Literally hundreds, maybe thousands of times in my couples and family counseling practice I have heard people say, “I just want to be heard”.  So often that was followed by another person in the session immediately talking over the one who had just made that plea.  Then of course dysfunction ensued until therapeutic intervention managed a difference.  Love hearings are a sort of semi-formalized way of avoiding that sort of dysfunction and allowing everyone concerned to be heard, hopefully with love.

The Love Part

A Love hearing usually is started by someone who says they want not just a hearing but a “love” hearing.  Couples, families, close friendship groups and others in love relationships can use the love hearing system to avoid conflict.  Frequently at first it is good if everyone be reminded that everything can be said with love and everything can be heard with love, and it is best for all involved to aim for that.

It also is good for people to focus on ‘centering themselves’ in their love for whoever is going to be the speaker before the hearing starts.  A start time and end time (very important) are agreed upon, and a place to hold the love hearing, preferably fairly comfortable and not likely to be interrupted during the time allotted are also chosen. This may help to slow down the dissension in an argument that may have just started and also may help interrupt escalating negative emotions.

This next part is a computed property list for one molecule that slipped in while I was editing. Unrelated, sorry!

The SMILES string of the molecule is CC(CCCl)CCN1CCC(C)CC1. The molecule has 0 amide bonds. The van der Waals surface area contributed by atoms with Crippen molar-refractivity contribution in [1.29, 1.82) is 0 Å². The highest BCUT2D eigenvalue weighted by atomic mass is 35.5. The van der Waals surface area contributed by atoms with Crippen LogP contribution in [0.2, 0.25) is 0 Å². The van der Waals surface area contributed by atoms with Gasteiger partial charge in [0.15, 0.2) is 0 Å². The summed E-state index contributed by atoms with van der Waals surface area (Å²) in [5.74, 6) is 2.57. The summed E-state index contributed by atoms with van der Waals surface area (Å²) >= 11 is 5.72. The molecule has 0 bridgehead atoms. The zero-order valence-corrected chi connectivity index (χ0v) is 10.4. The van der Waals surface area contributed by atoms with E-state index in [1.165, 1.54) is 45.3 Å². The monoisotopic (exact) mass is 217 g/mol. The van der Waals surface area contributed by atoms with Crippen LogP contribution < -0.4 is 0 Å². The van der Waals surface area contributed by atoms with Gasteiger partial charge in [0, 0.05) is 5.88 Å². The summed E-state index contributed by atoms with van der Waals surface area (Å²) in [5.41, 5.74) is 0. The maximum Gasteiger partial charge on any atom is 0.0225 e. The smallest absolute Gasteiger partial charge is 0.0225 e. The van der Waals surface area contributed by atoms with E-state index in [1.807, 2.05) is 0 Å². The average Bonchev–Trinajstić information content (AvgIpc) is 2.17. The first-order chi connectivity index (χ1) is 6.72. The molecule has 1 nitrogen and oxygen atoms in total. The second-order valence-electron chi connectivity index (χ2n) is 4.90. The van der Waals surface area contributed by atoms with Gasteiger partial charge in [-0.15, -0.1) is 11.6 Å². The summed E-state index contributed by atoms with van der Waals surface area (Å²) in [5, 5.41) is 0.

The person who wants to be heard starts by saying whatever it is they want to say, usually with expressions of emotion included.  Usually the speaker is the only one who can allow an interruption.  It is best if everyone present (even if it is only one person, or a small family, or a larger extended family or a friendship group) does not try to interrupt, no matter what they are thinking or feeling. In a love ‘hearing’ everyone does their best to listen to the speaker and hear the words and feelings being conveyed.

Expressions of care and concern for hurt feelings can be made if they are brief and are empathetic.  That is where the love comes in.  It usually is important that the listener keeps good eye contact with the speaker and, from time to time, has very caring looks on their face and hopefully very caring feelings in their heart.  The concepts of ‘active listening’ and the idea of really listening to the person and not just to the meaning of their words is encouraged.  For more on that, see the entries in the mini-love-lesson’s Subject Index under Communication.

The Job of the Listeners